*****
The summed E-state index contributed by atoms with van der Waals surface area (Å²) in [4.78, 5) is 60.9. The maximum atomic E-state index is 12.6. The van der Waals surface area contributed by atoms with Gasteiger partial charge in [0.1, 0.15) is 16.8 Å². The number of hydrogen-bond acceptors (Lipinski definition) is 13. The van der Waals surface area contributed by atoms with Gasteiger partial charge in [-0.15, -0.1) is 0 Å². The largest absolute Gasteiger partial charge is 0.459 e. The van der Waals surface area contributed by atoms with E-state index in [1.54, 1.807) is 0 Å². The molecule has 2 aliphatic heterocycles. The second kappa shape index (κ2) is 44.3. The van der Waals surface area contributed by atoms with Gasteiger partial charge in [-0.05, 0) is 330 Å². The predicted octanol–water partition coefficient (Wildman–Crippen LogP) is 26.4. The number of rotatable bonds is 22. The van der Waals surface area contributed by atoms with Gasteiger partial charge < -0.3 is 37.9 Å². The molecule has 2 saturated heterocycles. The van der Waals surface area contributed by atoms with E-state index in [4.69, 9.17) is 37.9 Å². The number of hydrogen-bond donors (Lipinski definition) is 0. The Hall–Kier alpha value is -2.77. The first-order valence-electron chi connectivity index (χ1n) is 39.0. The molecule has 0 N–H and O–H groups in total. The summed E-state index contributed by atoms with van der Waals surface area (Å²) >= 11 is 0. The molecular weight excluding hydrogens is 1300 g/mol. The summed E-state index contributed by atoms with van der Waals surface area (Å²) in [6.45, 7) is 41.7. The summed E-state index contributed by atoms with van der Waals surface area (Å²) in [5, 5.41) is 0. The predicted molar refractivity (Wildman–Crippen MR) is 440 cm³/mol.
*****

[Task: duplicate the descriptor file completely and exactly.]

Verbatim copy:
The summed E-state index contributed by atoms with van der Waals surface area (Å²) in [4.78, 5) is 60.9. The maximum atomic E-state index is 12.6. The van der Waals surface area contributed by atoms with Gasteiger partial charge in [0.1, 0.15) is 16.8 Å². The number of hydrogen-bond acceptors (Lipinski definition) is 13. The van der Waals surface area contributed by atoms with Gasteiger partial charge in [-0.15, -0.1) is 0 Å². The largest absolute Gasteiger partial charge is 0.459 e. The van der Waals surface area contributed by atoms with E-state index in [1.54, 1.807) is 0 Å². The molecule has 2 aliphatic heterocycles. The second kappa shape index (κ2) is 44.3. The van der Waals surface area contributed by atoms with Gasteiger partial charge in [-0.05, 0) is 330 Å². The predicted octanol–water partition coefficient (Wildman–Crippen LogP) is 26.4. The number of rotatable bonds is 22. The van der Waals surface area contributed by atoms with Gasteiger partial charge < -0.3 is 37.9 Å². The molecule has 2 saturated heterocycles. The van der Waals surface area contributed by atoms with E-state index in [4.69, 9.17) is 37.9 Å². The number of hydrogen-bond donors (Lipinski definition) is 0. The Hall–Kier alpha value is -2.77. The first-order valence-electron chi connectivity index (χ1n) is 39.0. The molecule has 0 N–H and O–H groups in total. The summed E-state index contributed by atoms with van der Waals surface area (Å²) >= 11 is 0. The molecular weight excluding hydrogens is 1300 g/mol. The summed E-state index contributed by atoms with van der Waals surface area (Å²) in [6.45, 7) is 41.7. The summed E-state index contributed by atoms with van der Waals surface area (Å²) in [5, 5.41) is 0. The predicted molar refractivity (Wildman–Crippen MR) is 440 cm³/mol.